IVR Nation is one of a few companies championing a new approach to making these kinds of architectural decisions. In the new way, clients need not fly back and forth. They simply strap on a virtual reality headset and “step into” a digital version of their new property. Once the client is there—virtually, at least—she has a spatial understanding of how a furniture layout feels, or how a floorboard material meshes with the textiles chosen for bedding. Without leaving the VR experience, the client can make changes and collaborate with her partners in real time. What once took weeks can now happen in an afternoon. “It’s a real game changer for what the architecture industry has been doing,” Pagotto says.

VR is a place
Architects have come a long way from drafting plans on big sheets of royal blue paper with dotted white lines. The analog blueprint is, by now, practically a cartoon of an architectural rendering—but for years, they’ve still lacked the tools to bring their work into the third dimension. Most architects today will use CAD software to create computer-rendered mockups of a physical space. Some will even augment them by 3D scanning a property and feeding that data into the rendering. One particularly advanced design method is called building information modeling; with BIM, architects use meta-data about projects to create interactive, digital prototypes of buildings. This allows for a new degree of precision and efficiency during the design process. But even in sophisticated BIM and CAD programs, architects and clients can only see abstracted versions of a project.

This makes architecture a particularly fitting application for VR. Technologists, filmmakers, and designers are still making sense of exactly how VR will fit into mainstream culture, but in its simplest form, VR is a place. So, too, is architecture. Pagotto and his IVR Nation co-founder, Olivier Demangel, recognized this a couple years ago and launched their studio in January 2015. Pagotto comes from the world of luxury retail design; Demangel is a veteran of the video game world. The combination is important: IVR Nation provides a service-for-hire for developers and designers, and the experience needs to simulate materials, finishes, and colors to work. To do that, IVR Nation treats 3D models a bit like video game design. Pagotto and Demangel take information from clients—either an existing 3D model or one they create from scratch based on the architect’s plan—and build the experience in Unreal Engine, a game design platform Pagotto says they chose “because it’s the most advanced in terms of photorealism.”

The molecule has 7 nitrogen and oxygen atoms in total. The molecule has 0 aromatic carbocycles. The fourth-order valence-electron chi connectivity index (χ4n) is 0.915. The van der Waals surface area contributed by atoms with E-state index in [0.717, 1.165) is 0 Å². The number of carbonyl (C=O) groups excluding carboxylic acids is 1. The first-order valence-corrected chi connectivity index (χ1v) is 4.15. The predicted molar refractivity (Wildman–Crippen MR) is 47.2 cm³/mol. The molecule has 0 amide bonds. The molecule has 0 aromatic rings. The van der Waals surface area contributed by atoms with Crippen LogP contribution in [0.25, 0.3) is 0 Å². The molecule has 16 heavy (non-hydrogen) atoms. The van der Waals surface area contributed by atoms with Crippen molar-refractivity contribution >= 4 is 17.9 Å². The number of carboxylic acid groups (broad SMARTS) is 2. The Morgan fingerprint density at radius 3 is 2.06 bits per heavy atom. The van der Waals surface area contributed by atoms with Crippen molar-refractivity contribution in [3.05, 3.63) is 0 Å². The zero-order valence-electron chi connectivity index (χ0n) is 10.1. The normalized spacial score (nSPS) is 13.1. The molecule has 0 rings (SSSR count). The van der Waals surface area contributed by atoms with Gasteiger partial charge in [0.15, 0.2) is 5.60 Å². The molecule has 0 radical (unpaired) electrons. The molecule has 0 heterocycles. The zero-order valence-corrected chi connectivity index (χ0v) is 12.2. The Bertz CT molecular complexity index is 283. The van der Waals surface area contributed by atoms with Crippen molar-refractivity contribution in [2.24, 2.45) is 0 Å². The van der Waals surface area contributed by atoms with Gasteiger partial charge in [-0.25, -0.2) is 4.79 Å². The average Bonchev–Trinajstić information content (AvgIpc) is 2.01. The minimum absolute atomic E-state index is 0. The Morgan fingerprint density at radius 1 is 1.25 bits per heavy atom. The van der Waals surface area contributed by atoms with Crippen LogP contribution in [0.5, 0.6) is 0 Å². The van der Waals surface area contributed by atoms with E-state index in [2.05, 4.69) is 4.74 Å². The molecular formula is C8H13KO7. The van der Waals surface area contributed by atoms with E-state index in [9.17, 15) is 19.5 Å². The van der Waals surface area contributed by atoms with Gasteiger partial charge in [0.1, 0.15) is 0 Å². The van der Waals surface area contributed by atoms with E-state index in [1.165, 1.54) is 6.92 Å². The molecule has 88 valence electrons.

Hardware for our architects of the future
IVR Nation uses the Vive headset to show clients spatial renderings. Pagotto says they chose the Vive over, say, the Oculus Rift, because the Vive can track your body’s position (so if you lie down in the real world, you’ll also lie down in the virtual world) and since it comes with dedicated controllers that help users control their experience, it cuts down on common VR side effects like motion sickness.

TruVision VR, another company working at the intersection of VR and architecture, also uses the Vive. It also offers clients experiences via the Samsung Gear VR or the Oculus Rift. This is partly because TruVision has a wider sliding scale for its projects. Some clients come in at the very initial stage of design, while others come in to make some final nips and tucks, says Connor Handley-Collins, a co-founder and sales and marketing director of TruVision. Like Pagotto, Handley-Collins says these new models allow for clients to make design decisions more efficiently than in the past. That cuts down on mistakes, and therefore, costs. “For us, the biggest part of the design process is the ability to change the objects and colors in real time,” Handley-Collins says. “Before we may have looked at colors in 2D, and then you do them one way, and they’re stuck.” These efficiencies are particularly desirable for large-scale projects that will use one template to design many rooms, like micro-living units, hospitals, schools, and hotels.

Looking ahead, the ability to make these changes ahead of time will become even more powerful when they’re part of a larger, virtual decision-making process. This could include, for instance, construction worker training ahead of putting stakes in the ground. Dassault Systèmes’s Optimized Construction lets designers and builders create virtual animated scenarios that act out how to use equipment, or how to handle a given terrain. Once these become available, they’ll become part of a string of VR experiences that help buildings go up more efficiently.

Right now, the design-oriented VR experiences come as services created by third-party studios like IVR Nation and Tru Vision. But Pagotto says soon, it will be a standard offering. “In the coming years architecture firms will integrate this in-house,” he says. “You can put your headset on and look directly at what you modeled.” That may be happening already: global architecture firm Gensler just launched its Gensler VR app, which combines with the Microsoft HoloLens to start showing clients work created in-house. Gensler will use the new technology to do things like adjust office layouts to encourage collaboration, move indoor infrastructure to make spaces more pleasant, and reconsider the sightlines in arenas to give sports fans the best view possible. For smaller firms like IVR Nation and Tru Vision, that could signal opportunity for consulting, or acquisition. Either way, soon, Pagotto predicts, “The whole architecture world is going to be working in real time.”

 

To discuss this and other topics about the future of technology, finance, life sciences and more, join the Future Realities discussion on LinkedIn.

This article was produced by Quartz creative services and not by the Quartz editorial staff.